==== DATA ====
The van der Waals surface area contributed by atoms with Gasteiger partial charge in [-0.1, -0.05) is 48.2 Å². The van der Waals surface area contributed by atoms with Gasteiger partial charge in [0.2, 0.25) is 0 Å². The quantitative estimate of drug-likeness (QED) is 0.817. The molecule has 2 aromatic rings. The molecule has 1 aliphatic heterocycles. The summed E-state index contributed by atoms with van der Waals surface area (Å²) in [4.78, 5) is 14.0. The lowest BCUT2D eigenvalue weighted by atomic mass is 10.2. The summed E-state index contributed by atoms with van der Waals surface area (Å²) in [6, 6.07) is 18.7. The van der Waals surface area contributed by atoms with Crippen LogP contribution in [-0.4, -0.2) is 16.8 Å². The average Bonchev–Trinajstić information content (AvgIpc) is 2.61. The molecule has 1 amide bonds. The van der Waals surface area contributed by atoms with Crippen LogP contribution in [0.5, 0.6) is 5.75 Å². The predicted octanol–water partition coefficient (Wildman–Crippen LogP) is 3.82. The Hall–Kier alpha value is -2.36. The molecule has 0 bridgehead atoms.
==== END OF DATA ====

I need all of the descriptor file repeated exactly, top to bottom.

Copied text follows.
The van der Waals surface area contributed by atoms with Gasteiger partial charge in [-0.1, -0.05) is 48.2 Å². The van der Waals surface area contributed by atoms with Gasteiger partial charge in [0.2, 0.25) is 0 Å². The quantitative estimate of drug-likeness (QED) is 0.817. The molecule has 2 aromatic rings. The molecule has 1 aliphatic heterocycles. The summed E-state index contributed by atoms with van der Waals surface area (Å²) in [4.78, 5) is 14.0. The lowest BCUT2D eigenvalue weighted by atomic mass is 10.2. The summed E-state index contributed by atoms with van der Waals surface area (Å²) in [6, 6.07) is 18.7. The van der Waals surface area contributed by atoms with Crippen LogP contribution in [-0.4, -0.2) is 16.8 Å². The average Bonchev–Trinajstić information content (AvgIpc) is 2.61. The molecule has 1 amide bonds. The van der Waals surface area contributed by atoms with Crippen LogP contribution in [0.5, 0.6) is 5.75 Å². The predicted octanol–water partition coefficient (Wildman–Crippen LogP) is 3.82. The Hall–Kier alpha value is -2.36. The molecule has 0 bridgehead atoms.